According to the theory of SfM processing and the issues previously described, the overall objective of this study is to enhance quality of trait extraction from field-based data collection and measurement using high-throughput phenotyping by UAS remote sensing. For this purpose, we developed a set of image processing methods to extract phenotypes from orthorectified aerial images. We then compared these extracted remote-sensed phenotypes with the same phenotypes extracted from orthomosaic images. In addition to evaluation of CT, we investigated applying this trait extraction method to NDVI and the early-stage ground cover (GC). We fitted four competing linear mixed models to each trait and compared the models using estimates of broad-sense heritability and the Bayesian Information Criterion. Broad-sense heritability is a measure of the proportion of phenotypic variance that is due to all genetic effects relative to unaccounted error variance (Holland et al., 2003). The main purpose of estimating heritability is to understand the level of genetic control of a given phenotype which directly relates to the expected gain from different selection strategies, which is the fundamental concept of plant breeding. A high heritability value is indicative of higher precision and less error and is also connected to higher predictive ability for a given trait (Crain et al., 2017). In comparing methods for analysis of a fixed dataset, a higher heritability reflects that a given method accounts for more variance through decreasing the experimental error. We illustrate the proposed approach using data from three wheat breeding nurseries planted at different locations and in different years as case studies, whereby each nursery provided data on one type of phenotype.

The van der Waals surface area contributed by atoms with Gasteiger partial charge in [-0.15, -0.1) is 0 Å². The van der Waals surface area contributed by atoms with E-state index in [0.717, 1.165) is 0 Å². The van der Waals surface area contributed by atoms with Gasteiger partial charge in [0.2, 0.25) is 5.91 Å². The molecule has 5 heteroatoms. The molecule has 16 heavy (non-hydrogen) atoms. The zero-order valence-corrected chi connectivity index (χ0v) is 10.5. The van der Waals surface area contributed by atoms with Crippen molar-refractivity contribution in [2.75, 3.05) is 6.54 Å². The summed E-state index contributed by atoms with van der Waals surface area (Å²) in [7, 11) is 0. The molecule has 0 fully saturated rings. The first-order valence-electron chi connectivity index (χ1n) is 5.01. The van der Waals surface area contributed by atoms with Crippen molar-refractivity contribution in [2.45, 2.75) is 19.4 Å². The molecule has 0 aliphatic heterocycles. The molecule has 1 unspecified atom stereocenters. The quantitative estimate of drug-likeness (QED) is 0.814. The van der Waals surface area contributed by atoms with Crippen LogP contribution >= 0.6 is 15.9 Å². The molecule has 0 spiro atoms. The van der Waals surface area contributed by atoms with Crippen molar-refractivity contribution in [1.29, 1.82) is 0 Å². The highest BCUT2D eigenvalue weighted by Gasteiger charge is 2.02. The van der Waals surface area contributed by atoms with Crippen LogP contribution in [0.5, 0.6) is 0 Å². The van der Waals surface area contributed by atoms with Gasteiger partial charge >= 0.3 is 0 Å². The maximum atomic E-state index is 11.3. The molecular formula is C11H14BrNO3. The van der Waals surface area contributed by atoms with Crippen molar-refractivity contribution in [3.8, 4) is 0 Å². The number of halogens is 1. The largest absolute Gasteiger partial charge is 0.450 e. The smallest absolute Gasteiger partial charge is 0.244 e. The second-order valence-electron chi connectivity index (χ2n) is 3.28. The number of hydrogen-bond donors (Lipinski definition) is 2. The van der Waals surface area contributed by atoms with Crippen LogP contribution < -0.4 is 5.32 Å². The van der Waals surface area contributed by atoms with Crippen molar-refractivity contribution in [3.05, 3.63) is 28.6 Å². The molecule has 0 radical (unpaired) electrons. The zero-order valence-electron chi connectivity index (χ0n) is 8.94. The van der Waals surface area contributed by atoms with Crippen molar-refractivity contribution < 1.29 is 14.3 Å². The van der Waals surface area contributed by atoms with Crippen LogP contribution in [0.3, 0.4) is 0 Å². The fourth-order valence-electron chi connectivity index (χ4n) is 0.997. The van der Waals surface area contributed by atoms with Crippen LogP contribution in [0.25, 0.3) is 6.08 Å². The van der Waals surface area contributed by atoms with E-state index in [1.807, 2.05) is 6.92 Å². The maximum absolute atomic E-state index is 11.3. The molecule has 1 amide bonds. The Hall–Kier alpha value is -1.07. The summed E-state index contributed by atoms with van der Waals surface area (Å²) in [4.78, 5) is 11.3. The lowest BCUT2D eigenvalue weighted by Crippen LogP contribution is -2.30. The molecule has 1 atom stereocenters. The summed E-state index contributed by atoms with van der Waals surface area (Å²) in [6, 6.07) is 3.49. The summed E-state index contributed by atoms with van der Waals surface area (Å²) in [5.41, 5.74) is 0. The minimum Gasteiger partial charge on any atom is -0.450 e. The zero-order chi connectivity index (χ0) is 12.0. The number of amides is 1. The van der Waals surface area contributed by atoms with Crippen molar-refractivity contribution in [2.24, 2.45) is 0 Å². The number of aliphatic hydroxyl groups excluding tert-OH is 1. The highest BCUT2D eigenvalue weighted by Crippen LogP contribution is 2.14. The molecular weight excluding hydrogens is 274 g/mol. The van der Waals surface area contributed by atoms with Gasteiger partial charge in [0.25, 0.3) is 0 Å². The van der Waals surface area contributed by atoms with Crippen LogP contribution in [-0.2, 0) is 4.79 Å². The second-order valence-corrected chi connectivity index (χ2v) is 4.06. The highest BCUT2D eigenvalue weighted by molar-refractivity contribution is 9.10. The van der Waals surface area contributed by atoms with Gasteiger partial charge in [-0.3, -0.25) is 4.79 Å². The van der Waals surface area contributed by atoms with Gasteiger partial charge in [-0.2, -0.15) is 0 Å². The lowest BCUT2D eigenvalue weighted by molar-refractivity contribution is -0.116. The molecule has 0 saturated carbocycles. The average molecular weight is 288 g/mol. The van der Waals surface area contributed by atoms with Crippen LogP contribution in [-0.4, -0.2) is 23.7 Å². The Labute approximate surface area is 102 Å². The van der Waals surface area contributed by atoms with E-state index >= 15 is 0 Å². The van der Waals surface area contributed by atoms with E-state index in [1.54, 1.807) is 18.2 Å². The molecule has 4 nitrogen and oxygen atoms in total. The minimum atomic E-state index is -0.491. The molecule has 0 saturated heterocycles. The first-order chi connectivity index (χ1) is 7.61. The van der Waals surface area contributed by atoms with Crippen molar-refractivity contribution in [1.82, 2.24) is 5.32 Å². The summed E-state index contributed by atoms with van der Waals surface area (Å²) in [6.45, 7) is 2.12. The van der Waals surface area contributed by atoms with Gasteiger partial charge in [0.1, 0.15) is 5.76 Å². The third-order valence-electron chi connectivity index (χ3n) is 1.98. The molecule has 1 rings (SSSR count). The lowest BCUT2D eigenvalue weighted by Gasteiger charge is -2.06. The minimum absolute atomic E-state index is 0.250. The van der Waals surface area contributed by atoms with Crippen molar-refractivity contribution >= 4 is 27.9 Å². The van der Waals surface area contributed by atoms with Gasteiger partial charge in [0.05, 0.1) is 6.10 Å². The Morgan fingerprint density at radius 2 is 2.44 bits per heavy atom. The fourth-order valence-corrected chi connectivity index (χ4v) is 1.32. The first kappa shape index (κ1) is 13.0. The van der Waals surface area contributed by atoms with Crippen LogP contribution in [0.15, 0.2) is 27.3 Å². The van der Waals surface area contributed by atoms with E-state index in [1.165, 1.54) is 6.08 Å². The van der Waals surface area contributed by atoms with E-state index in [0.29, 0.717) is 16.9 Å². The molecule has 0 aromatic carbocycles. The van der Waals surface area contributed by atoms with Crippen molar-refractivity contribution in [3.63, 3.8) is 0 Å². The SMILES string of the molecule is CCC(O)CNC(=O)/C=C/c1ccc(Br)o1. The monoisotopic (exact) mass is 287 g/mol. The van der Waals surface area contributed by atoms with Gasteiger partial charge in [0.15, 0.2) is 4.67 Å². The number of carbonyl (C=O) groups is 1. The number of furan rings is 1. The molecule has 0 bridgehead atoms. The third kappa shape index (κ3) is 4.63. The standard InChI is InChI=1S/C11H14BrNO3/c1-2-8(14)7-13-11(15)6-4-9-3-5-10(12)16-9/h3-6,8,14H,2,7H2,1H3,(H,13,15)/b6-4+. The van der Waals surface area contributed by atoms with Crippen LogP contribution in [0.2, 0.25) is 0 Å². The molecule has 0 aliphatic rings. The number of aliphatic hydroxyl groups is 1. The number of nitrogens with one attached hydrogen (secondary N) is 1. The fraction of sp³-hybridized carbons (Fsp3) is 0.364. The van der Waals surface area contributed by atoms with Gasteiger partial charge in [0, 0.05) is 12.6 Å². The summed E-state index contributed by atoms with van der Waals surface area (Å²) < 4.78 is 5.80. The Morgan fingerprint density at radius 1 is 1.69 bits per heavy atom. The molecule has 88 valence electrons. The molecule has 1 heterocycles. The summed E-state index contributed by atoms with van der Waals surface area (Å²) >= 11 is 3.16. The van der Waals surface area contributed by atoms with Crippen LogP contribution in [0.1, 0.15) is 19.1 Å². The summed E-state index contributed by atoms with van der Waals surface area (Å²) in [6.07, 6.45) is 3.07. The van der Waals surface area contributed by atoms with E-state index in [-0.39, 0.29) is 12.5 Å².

Materials and Methods

Plant Material and Field Layout

Spring wheat (Triticum aestivum L.) breeding lines used for CT measurements were from the International Maize and Wheat Improvement Center (CIMMYT) wheat breeding program. The trials were planted on November 21, 2017, at Norman E Borlaug Experiment Station (27°22′57.6″N, 109°55′34.7″W) in Ciudad Obregon, Sonora, Mexico during the 2017–18 season. The experiment consisted of 1800 unique spring wheat entries distributed in 60 trials. Each trial was arranged as an alpha lattice design in two blocks. Plots served as experimental units and were 1.7 m × 3.4 m in size, consisting of raised bed planting on two beds spaced 0.8 m apart with paired rows on each bed at 0.15 m spacing for each plot. Details are in the Supplementary Table 1.

Winter wheat (Triticum aestivum) breeding lines from Kansas State University wheat breeding program were used for canopy NDVI and early-stage ground cover measurements. One trial for canopy NDVI measurements was sown on September 19, 2017 at the KSU Ashland Bottom Agronomy Farm (39°7′54.2″N, 96°37′12.6″W), Manhattan, Kansas, and the other trial for early-stage ground cover measurements was sown on September 17, 2018 at the KSU farm (39°7′56.4″N, 96°37′10.1″W). A total of 146 and 150 winter wheat entries were planted during the 2017–18 and 2018–19 season, respectively. During each season, the entire field experiment was arranged in two blocks. The entries included breeding lines and check varieties. In each block, a breeding line was planted in a single plot, while the checks were planted multiple times. The experimental plot was an individual six-row plot with 20 cm (8″) row spacing with plot dimensions of 1.5 m × 2.4 m. Details of each field experiment are listed in the Supplementary Table 1.